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Discussion Starter #1
Guys,

I am looking to lose some RPM's in 6th gear.

Currently I am running about 2400 - 2500 RMP's at 65.
-vs- My Wife's VUE that is running 2100-2200RPMS.

Now I am not looking to race my truck in the quarter mile, nor am I looking to go 140mph, or tow anything larger than a motorcycle or snowmobile trailer.

I am just trying to increase my fuel economy by losing a few RPMS.

Anyone have any idea's?

Different Differentials? Different Transmission? Swapping Transmission gearing?

Anything out there already that I am just NOT finding?

Thanks in advance!
 

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tacoma
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486 Posts
details on your truck might help?
4x4 ?
5 lugger?
a tacoma is set up for the highway
the 4x4 and pre-runners have lower gears for off road
you could put on bigger tires,

if 4x4 you could put on billies ( shocks) and a aal in the rear and get more wheel clearance for BIGGER tires can give a 2 1/2 lift

here is a tire chart/gear chart so you can play "what if"

http://www.tacomaworld.com/forum/tirecalc.php

i don't know max tire size with out a lift or with a 2 1/2 in lift,sorry,just have a street tacoma
 

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Supercharged '07 DC 4x4
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890 Posts
6-speed = 6-lug

Our 6th gear is too short for driving in the 60s and 70s...I feel your pain.
 

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Just pin it, Ya' fairy!
08 tacoma
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123 Posts
get some 4.10 gears for your truck, but beware you can only get the gears from a dealer and they charge a alot for them. that is probably your cheapest and simplest way to go about lowering your rpm's
 

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HANG UP AND DRIVE!!!
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948 Posts
get some 4.10 gears for your truck, but beware you can only get the gears from a dealer and they charge a alot for them. that is probably your cheapest and simplest way to go about lowering your rpm's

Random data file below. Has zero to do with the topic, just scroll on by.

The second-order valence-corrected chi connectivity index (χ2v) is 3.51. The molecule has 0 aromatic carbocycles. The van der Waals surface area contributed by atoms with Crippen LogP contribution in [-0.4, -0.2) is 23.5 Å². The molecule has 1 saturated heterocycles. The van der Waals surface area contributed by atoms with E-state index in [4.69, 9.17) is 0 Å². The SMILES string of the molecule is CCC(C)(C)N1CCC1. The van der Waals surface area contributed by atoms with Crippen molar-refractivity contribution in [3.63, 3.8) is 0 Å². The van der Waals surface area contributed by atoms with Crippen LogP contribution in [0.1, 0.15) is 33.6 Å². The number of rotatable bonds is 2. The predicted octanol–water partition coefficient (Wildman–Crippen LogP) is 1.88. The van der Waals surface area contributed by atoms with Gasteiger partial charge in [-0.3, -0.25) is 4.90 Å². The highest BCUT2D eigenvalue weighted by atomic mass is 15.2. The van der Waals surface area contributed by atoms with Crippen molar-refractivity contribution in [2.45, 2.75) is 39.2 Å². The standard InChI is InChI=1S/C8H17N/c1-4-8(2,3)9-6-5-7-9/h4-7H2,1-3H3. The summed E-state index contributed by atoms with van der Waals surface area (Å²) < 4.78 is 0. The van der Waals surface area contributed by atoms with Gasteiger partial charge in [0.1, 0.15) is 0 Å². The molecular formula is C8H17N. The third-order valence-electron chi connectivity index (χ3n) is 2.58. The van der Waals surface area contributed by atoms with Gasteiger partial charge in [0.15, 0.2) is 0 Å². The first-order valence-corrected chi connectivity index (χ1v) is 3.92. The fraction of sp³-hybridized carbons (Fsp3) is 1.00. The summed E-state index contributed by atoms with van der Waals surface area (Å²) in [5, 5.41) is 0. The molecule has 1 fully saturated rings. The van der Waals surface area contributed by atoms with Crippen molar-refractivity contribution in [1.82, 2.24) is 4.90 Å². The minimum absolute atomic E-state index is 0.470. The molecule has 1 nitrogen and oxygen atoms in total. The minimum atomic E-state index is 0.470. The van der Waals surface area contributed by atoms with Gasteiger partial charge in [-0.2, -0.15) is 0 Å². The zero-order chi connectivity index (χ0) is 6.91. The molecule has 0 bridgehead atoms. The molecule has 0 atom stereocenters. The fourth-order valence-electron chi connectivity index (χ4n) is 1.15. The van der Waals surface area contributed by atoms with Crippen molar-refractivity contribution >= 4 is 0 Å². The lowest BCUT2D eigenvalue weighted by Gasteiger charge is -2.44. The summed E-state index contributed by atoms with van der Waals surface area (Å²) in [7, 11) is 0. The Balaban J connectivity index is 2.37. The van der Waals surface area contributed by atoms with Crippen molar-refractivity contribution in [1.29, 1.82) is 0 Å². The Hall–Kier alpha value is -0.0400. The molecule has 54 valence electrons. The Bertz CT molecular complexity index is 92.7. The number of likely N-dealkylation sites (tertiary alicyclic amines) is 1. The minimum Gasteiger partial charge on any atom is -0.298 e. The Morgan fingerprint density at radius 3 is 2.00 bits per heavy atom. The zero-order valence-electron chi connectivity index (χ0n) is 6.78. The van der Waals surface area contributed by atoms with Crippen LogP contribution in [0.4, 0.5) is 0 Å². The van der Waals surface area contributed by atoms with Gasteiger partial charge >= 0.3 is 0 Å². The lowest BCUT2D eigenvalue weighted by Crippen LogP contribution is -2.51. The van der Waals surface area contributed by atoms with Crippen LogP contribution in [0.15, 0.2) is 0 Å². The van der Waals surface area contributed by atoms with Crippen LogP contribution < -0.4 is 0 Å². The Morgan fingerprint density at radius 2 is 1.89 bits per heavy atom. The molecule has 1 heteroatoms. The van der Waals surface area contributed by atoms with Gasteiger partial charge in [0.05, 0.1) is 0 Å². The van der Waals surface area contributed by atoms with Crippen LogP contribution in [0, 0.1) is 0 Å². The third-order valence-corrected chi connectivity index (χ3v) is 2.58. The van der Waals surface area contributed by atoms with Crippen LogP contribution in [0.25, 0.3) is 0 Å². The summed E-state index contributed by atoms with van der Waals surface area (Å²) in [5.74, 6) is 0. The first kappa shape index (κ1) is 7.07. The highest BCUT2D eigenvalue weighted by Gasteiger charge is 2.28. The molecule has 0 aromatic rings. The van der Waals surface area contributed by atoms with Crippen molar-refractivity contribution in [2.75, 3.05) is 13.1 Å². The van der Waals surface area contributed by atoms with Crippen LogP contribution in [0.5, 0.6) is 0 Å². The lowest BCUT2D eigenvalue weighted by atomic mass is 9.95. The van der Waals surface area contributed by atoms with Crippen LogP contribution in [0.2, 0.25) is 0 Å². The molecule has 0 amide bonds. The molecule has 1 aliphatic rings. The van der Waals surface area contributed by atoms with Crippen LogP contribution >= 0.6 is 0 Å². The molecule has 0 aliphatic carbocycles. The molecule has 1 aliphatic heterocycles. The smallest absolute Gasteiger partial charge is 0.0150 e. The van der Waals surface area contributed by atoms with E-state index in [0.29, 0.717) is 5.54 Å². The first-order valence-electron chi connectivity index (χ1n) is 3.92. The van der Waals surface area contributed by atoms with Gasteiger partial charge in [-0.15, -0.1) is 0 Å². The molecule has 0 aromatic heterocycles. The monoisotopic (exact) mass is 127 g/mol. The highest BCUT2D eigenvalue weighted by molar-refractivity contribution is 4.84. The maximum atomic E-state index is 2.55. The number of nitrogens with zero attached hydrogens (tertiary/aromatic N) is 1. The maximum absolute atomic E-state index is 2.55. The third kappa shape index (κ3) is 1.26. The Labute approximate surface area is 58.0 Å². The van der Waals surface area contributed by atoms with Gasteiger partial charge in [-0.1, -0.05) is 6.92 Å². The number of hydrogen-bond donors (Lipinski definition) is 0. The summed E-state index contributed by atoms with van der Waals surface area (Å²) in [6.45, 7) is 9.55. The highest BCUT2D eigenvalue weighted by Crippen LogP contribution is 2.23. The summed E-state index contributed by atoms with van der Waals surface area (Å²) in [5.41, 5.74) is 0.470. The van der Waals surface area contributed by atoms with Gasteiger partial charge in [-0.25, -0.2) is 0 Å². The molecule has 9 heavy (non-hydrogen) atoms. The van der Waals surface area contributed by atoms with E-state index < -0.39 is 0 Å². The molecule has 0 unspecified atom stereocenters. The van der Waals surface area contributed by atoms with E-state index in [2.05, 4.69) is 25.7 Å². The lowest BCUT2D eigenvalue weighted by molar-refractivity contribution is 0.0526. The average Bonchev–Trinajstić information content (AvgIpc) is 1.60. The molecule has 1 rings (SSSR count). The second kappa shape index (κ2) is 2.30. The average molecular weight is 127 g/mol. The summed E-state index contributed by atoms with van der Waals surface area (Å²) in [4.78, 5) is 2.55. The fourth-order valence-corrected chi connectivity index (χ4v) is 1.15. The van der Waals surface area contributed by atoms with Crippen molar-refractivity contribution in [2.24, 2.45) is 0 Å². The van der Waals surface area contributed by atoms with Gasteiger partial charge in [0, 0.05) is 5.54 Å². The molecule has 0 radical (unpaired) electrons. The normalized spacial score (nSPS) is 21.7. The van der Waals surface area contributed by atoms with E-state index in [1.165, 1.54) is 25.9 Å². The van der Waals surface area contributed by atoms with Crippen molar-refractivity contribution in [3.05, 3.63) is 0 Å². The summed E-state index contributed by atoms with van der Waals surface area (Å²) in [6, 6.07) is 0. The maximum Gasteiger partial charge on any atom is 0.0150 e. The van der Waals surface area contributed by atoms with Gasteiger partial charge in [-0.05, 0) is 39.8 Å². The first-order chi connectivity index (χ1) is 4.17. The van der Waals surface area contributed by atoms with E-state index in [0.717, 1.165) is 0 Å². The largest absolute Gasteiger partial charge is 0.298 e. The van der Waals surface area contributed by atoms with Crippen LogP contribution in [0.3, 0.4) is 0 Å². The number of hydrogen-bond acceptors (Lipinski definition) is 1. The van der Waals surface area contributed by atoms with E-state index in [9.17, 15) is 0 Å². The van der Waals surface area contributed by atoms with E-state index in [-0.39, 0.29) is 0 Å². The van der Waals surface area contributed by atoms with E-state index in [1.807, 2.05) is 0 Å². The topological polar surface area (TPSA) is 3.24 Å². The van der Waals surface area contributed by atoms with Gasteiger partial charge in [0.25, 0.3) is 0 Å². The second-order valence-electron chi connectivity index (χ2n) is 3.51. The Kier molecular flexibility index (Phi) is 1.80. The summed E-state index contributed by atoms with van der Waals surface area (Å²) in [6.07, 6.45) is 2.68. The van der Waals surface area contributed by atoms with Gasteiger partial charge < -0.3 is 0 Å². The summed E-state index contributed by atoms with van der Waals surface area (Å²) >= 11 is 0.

4 Wheel Parts quoted me about $1,500 to install 4.10's.
 

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'10 2WD AC SR5
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621 Posts
How many miles have to be driven to offset this cost? Over the life of your Tacoma will this expense pay for itself?
 

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4.10 is the wrong direction, he has 3.73 so something like 3.31 would be more like it if that's available.

If it's simply to improve mpg it's gonna take a long time to pay for a regearing in gas savings, since you probably won't see more than 2 mpg improvement.

Lift and bigger tires is the wrong direction too, raising the truck hurts aerodynamics and bigger tires are heavier and increase rolling resistance.
 

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Discussion Starter #9
4.10 is the wrong direction, he has 3.73 so something like 3.31 would be more like it if that's available.

If it's simply to improve mpg it's gonna take a long time to pay for a regearing in gas savings, since you probably won't see more than 2 mpg improvement.

Lift and bigger tires is the wrong direction too, raising the truck hurts aerodynamics and bigger tires are heavier and increase rolling resistance.
Thanks for the info. So shorter gears is what i want ... should i replace them in both differentials?

I would imagine so since i have a 4x4.

I believe there is a sticker on the cab that says what gearing the vehicle shipped with ... anyone know where it is and what the codes mean?

I think they are 4.10's but i am not sure.
 

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I would be careful with this. Running at lower RPMs doesn't necessarily translate to better fuel economy. Re-gearing higher may reduce RPMs, but also increases load on the engine/transmission which could actually result in reduced fuel economy. I'm not exactly sure if it would improve or hinder fuel economy, just offering an extra variable you may want to take into consideration (in addition to the cost of having to re-gear both diffs! $$$$$) Not sure if it's gonna have the payoff you're looking for